The Navy is evaluating a range of aircraft as possible future platforms to perform landing, take-off and delivery missions of supplies and personnel onto aircraft carriers at sea, service officials said.
A new-build aircraft, V-22 Osprey, S-3 Viking aircraft and upgraded C-2 Greyhound plane are among the range of options currently being considered by the Navy for the Carrier Onboard Delivery, or COD, mission, said Brian Scolpino, COD recapitalization manager.
Whichever aircraft is chosen will need to meet a range of mission-specific requirements such as the ability to transport 26 passengers and carry 10,000-pounds of cargo for distances up to 1,150 miles, he said.
The Navy plans to have 44 COD aircraft to perform the mission moving into the future. Vendors for each of the aircraft under consideration have provided specific responses to Navy requests.
“We are evaluating those responses. Ultimately, we will pick one solution,” Scolpino added.
The mission is currently performed by the C-2 Greyhound – a twin-engine, high-wing cargo aircraft first introduced in the 1960s. Since that time, 35 C-2s have been in the Navy inventory, he explained.
“We’re assessing different platforms for the future COD mission. The C-2 is a 60-year old platform. Can it continue to do the mission that we need it to do with an upgrade? Or are there other programs that would be better? The COD mission is basic – you’ve got the requirement to transport crew, cargo and supplies from a shore-based facility to a carrier battle group wherever it is,” Scolpino said.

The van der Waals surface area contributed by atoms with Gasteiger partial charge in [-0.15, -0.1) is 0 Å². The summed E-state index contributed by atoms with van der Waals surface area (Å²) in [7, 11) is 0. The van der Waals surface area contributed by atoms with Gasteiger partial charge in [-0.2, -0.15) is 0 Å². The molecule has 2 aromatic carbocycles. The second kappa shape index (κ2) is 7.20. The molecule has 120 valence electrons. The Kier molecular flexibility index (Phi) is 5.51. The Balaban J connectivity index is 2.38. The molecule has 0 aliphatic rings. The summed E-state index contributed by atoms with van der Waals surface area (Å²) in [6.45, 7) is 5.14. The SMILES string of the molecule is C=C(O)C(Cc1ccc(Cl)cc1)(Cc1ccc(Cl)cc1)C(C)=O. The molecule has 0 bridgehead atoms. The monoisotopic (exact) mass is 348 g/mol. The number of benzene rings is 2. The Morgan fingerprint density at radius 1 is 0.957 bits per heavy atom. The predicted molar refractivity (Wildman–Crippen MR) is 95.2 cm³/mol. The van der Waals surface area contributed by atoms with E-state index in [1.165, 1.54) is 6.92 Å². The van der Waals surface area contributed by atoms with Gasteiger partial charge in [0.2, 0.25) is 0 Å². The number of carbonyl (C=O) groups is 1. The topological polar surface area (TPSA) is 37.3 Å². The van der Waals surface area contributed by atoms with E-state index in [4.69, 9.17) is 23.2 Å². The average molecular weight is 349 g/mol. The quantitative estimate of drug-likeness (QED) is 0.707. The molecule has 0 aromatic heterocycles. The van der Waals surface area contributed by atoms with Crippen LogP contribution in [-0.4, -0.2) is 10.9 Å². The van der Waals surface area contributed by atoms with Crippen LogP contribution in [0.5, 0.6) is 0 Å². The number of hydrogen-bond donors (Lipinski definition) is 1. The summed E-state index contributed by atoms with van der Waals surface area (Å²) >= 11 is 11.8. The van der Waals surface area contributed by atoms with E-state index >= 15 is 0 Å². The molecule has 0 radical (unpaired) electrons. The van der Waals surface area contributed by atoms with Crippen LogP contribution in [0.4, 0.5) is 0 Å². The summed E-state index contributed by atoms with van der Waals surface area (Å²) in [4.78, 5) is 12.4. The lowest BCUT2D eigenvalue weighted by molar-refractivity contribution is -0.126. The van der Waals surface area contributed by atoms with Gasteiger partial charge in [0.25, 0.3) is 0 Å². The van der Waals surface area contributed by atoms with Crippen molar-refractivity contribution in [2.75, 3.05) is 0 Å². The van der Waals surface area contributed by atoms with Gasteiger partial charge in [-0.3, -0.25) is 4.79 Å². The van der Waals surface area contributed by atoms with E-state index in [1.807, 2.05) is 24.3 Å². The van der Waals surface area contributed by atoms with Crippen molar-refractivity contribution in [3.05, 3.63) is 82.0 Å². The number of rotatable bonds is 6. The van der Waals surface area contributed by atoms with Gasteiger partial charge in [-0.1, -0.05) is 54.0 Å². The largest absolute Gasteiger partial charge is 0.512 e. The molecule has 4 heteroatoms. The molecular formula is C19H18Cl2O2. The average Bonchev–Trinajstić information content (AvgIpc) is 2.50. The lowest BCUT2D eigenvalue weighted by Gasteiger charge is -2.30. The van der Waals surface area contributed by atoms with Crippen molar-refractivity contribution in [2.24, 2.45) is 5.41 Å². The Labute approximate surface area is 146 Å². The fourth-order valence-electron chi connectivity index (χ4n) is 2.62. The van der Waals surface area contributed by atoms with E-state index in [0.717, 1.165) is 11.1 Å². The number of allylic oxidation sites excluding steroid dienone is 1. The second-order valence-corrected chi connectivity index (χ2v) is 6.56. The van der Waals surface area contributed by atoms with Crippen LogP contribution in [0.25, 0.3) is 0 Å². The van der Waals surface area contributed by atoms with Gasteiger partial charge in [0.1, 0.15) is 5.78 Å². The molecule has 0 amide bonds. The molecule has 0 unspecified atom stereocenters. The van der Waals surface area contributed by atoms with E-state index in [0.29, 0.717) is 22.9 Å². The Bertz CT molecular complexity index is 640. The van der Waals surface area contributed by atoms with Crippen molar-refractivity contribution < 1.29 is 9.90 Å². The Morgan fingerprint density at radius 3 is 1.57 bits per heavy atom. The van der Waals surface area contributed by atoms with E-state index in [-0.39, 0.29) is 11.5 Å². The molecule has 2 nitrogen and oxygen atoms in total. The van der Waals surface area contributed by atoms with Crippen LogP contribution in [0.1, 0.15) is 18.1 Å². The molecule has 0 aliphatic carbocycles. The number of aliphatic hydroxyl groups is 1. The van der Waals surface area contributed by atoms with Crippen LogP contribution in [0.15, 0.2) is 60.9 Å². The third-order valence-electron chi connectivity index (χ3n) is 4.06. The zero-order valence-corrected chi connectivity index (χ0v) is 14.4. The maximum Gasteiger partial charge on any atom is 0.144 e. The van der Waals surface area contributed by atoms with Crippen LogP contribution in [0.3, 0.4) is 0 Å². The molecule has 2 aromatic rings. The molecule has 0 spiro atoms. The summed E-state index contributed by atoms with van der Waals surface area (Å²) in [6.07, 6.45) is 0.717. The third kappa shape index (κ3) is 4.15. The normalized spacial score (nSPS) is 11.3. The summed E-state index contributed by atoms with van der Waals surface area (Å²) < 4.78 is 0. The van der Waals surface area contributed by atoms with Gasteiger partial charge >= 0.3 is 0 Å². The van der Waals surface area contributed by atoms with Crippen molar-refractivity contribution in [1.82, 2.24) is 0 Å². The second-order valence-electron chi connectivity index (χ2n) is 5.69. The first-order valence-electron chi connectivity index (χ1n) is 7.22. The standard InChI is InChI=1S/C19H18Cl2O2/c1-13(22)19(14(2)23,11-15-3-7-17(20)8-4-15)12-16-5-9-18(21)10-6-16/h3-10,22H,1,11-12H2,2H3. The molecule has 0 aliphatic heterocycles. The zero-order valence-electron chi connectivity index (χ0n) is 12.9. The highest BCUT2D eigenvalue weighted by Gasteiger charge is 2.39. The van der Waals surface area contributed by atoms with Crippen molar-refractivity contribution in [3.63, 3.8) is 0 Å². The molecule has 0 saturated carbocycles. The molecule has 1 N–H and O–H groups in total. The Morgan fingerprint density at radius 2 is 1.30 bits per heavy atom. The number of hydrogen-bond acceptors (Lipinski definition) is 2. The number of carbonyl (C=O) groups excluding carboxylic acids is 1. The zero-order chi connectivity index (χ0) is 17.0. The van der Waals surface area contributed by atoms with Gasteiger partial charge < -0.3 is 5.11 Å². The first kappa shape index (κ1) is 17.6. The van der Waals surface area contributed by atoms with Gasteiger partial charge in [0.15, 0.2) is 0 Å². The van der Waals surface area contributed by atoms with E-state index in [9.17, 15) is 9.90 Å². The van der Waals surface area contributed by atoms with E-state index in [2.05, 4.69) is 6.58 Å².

C-2s are also used for VIP transport, humanitarian relief mission and regular efforts to deliver food, spare parts and equipment for sailors aboard carriers. Also, the aircraft has a reconfigurable cargo bay which can create space for 26-stretchers for medical evacuation and transport.
The C-2’s current service life is projected to last through 2026. Therefore, since the COD mission is slated to continue through at least 2040, the C-2 will need further upgrades if it is the platform chosen, Scolpino explained.
Also, the Navy’s Atlantic Fleet completed a military utility assessment wherein they conducted Osprey flights from Mayport, Fla., and Norfolk, Va., to the USS Harry Truman out at sea. The idea for the flights was to assess the viability of the V-22 Osprey to perform COD missions to and from the deck of the aircraft carrier, said Cmdr. Mike Kafka, spokesman for the Navy’s Atlantic Fleet, Norfolk, Va.
“Within the scope of the assessment, the V-22 demonstrated and effective, flexible and safe capability to conduct the COD mission,” he said.
Formal Navy decisions regarding which aircraft to use for the future are still pending. Scolpino indicated that the Navy plans to make a decision in time for its fiscal year 2016 budget submission.